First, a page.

The first principle of patient-related strategies is to negotiate a treatment plan that the patient understands and to which he or she commits [15, 16]. Before writing the first prescription, clinicians should assess the patient's readiness to take medication, which might take two or three office visits and patience. Patient education should include the goals of therapy, including a review of expected outcomes that are based on baseline viral load and CD4+ T cell counts (e.g., MACS data from the Guidelines [4]), the reason for adherence, and the plan for and mechanics of adherence. Patients must understand that the first HAART regimen has the best chance for long-term success [17]. Clinicians and health teams should develop a plan for the specific regimen, including how medication timing relates to meals and daily routines. Centers have offered practice sessions and have used candy in place of pills to familiarize the patient with the rigors of HAART; however, no data exist to indicate if this exercise improves adherence. Daily or weekly pillboxes, timers with alarms, pagers, and other devices can be useful. Because medication side effects can affect treatment adherence, clinicians should inform patients in advance of possible side effects and when they are likely to occur. Treatment for side effects should be included with the first prescription, as well as instructions on appropriate response to side effects and when to contact the clinician. Low literacy is also associated with suboptimal adherence. Clinicians should assess a patient's literacy level before relying on written information, and they should tailor the adherence intervention for each patient. Visual aids and audio or video information sources can be useful for patients with low literacy [18].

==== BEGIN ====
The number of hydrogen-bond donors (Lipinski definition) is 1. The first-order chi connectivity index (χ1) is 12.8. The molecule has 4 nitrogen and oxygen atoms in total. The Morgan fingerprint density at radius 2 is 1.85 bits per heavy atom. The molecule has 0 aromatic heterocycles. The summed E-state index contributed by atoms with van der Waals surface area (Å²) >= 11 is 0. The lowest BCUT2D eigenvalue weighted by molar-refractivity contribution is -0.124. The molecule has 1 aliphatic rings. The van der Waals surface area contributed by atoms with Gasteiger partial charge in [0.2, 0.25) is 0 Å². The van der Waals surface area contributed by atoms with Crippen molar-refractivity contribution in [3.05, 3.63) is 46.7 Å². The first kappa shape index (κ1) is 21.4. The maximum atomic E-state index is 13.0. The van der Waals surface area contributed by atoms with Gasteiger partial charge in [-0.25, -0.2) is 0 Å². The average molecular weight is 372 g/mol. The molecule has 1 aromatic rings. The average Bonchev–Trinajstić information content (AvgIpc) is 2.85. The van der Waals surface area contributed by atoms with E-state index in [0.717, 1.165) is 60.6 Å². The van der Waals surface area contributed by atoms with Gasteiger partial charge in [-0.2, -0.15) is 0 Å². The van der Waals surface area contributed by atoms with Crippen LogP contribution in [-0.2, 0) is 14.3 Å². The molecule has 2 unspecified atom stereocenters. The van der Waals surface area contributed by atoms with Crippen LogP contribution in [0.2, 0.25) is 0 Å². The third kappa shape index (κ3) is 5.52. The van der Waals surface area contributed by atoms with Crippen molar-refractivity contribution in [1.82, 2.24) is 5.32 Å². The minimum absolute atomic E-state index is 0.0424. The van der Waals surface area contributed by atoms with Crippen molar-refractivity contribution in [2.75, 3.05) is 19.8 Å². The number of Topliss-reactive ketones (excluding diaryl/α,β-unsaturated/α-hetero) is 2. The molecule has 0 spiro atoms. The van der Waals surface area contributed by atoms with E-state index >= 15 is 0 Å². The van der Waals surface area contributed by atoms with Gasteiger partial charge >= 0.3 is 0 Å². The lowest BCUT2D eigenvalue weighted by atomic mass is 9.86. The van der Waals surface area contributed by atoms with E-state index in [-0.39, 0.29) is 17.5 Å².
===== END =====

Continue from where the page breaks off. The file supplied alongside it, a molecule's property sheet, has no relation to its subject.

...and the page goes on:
Education of family and friends and their recruitment as participants in the adherence plan can be useful. Community interventions, including adherence support groups or the addition of adherence concerns to other support group agendas, can aid adherence. Community-based case managers and peer educators can assist with adherence education and strategies for each patient.

Temporary postponement of HAART initiation has been proposed for patients with identified risks for suboptimal adherence [19, 20]. For example, a patient with active substance abuse or mental illness might benefit from psychiatric treatment or treatment for chemical dependency before initiating HAART. During the 1-2 months needed for treatment of these conditions, appropriate HIV therapy might be limited to OI prophylaxis, if indicated, and therapy for drug withdrawal, detoxification, or the underlying mental illness. In addition, readiness for HAART can be assessed and adherence education can be initiated during this period. Other sources of patient instability (e.g., homelessness) can be addressed during this time. Patients should be informed and in agreement with plans for future treatment and time-limited treatment deferral.